The budding businessman, who yet has to start a family of his own, says the church will be a lasting legacy for the generations of local Armenians to come, which eclipses by its scale any possible difficulties the project might face today. "My father's principle was—if not I, then who?" he explains.
Lalayan says his staying "Armenian" is a direct influence of his family. He has never lived in Armenia, nor attended an Armenian school. He spent summers in Armenia, to which he attributes his ability to speak the language fairly fluently.
"I was raised in a classical Armenian, traditional family, visiting Armenia every year. Being Armenian is natural for me. And while I may be a Russian-Armenian, my blood is Armenian and I think like an Armenian."
Not incidentally, Lalayan has combined his passion for the hotel business and the strong cultural bonds he enjoys with his historical motherland in a hotel in Aghveran, some 55 kilometers northeast of the Armenian capital Yerevan, a favorite resort for many Armenians.
Lalayan says the 124-room Arthur's Aghveran Resort, a modern hotel built in the style of an Alpine chalet, wasn't a miscalculated move, even though it was driven more by emotion than by business. The recently built hotel employs 80, and is becoming popular not only with locals, but also with foreign tourists.
"Armenians are known for their hospitality and to a certain degree the hotel business is in the Armenian blood," says Lalayan, who says the success of his hotel in Armenia is largely due to its natural surroundings. (The company also has one hotel in Russia and one in Ukraine).
"For a country like Armenia, tourism perhaps holds out more opportunities than even an oil well—should one be discovered there. But this multifaceted industry needs a whole infrastructure built and developed around it—from normal accommodations to good roads and toilets. This task, however, needs a joint effort, a joint approach from the state and business. Money is not always the problem. Sometimes there is no good ground to invest that money in order to get some return, rather than see it become a waste," concludes Lalayan.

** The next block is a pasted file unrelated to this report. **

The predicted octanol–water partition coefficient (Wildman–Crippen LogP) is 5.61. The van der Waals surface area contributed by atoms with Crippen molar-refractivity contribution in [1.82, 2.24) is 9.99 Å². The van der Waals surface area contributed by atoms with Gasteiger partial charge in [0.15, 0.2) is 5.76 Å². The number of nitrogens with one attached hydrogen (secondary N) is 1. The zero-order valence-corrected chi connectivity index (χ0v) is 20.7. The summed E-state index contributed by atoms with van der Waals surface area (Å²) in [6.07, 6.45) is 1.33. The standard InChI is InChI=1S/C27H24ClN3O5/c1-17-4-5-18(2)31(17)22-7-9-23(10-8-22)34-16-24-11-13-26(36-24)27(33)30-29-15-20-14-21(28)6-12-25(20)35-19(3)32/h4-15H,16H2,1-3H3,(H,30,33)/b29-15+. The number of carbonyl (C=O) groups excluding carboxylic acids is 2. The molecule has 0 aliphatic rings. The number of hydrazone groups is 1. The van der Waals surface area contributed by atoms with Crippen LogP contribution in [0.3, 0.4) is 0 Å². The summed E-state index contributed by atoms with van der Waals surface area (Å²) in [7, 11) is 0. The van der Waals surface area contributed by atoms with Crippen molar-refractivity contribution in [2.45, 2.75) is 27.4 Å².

While ties with Armenia are becoming thinner in the Armenian community of Moscow and Russia overall, especially with the slowing down of economies during the turbulent times of the global crisis, another successful Armenian family has been trying to use its business strength to help faith hold people together culturally.
Ruben Grigorian, a native of Hoktemberian, Armenia, is now president of Rutsog-Invest Company, a major investment and building firm based in Moscow.
The 56-year-old, whose business has done well since he commenced as entrepreneur in the late Soviet period, graduated from the department of radio electronics at the Yerevan Polytechnic Institute before he moved to the Russian capital in 1977.
Grigorian, who was a school administrator during the Soviet years, managed a college and also worked in Germany for four years, says he chose Moscow for his career through a coincidence of circumstances (though it is well known that any ambitious Armenian saw a post in Moscow as the crown of achievement in Soviet times).
Doing business in Moscow, he says, required (and still does) certain experience and "courage" as well as a particular mindset if the city were to embrace a newcomer.
"And Armenia is the land that gives you this type of nature," says the successful businessman, whose holding today has a capitalization of about half a billion dollars.
Grigorian says that Armenians are particularly successful in business in Moscow and throughout Russia first of all because they have the genes for the work. He sees a lot of rivalry in business among different diasporas, but says Armenians have certain features and qualities that help them stand this competition. And he also puts it down to the history of the nation when Armenians learned by necessity to become survivors.
Asked why he chose to base his business in Moscow, Grigorian says: "Of course, it is impossible to do business locally, in one place only, in today's increasingly global world." Grigorian's firm now is also working on a project in Prague, Czech Republic, and plans to expand overseas with a project in New York.
However, Grigorian says he feels reasonably comfortable with a Moscow-based company, adding: "I wouldn't say that it is easy to do business in Moscow and Russia as a whole. It has its own specificity. While your business might be successful, you always have to overcome some difficulties as with any country."
Doing business in Russia
Grigorian turned his "courage" into business with the onset of Perestroika in the Soviet Union. At that time, the late 1980s, reformist Secretary-General of the Communist Party Mikhail Gorbachev attempted a major shakeup of the stagnant economic system, a process that, uncovering the woes of the political and economic system of the USSR, led to the demise of the Soviet state in 1991.
He says the breakdown of the "single country" and "division of the motherland" (i.e. Armenia's separation from the rest of the Soviet Union) did not leave him much choice.
"Even in Soviet times Armenia was quite isolated from other republics," says Grigorian, speaking about differences of life in Armenia and Russia at that time. The emergence of new market relations promised good opportunities for business then and so Grigorian engaged.
"I think my business career was quite successful from the very start. Some say that everything is in your hands. But I believe that everything is in your genes. Some ethnic groups are more enterprising than others and Armenians can favorably compare to other Diasporas in this sense," says Grigorian.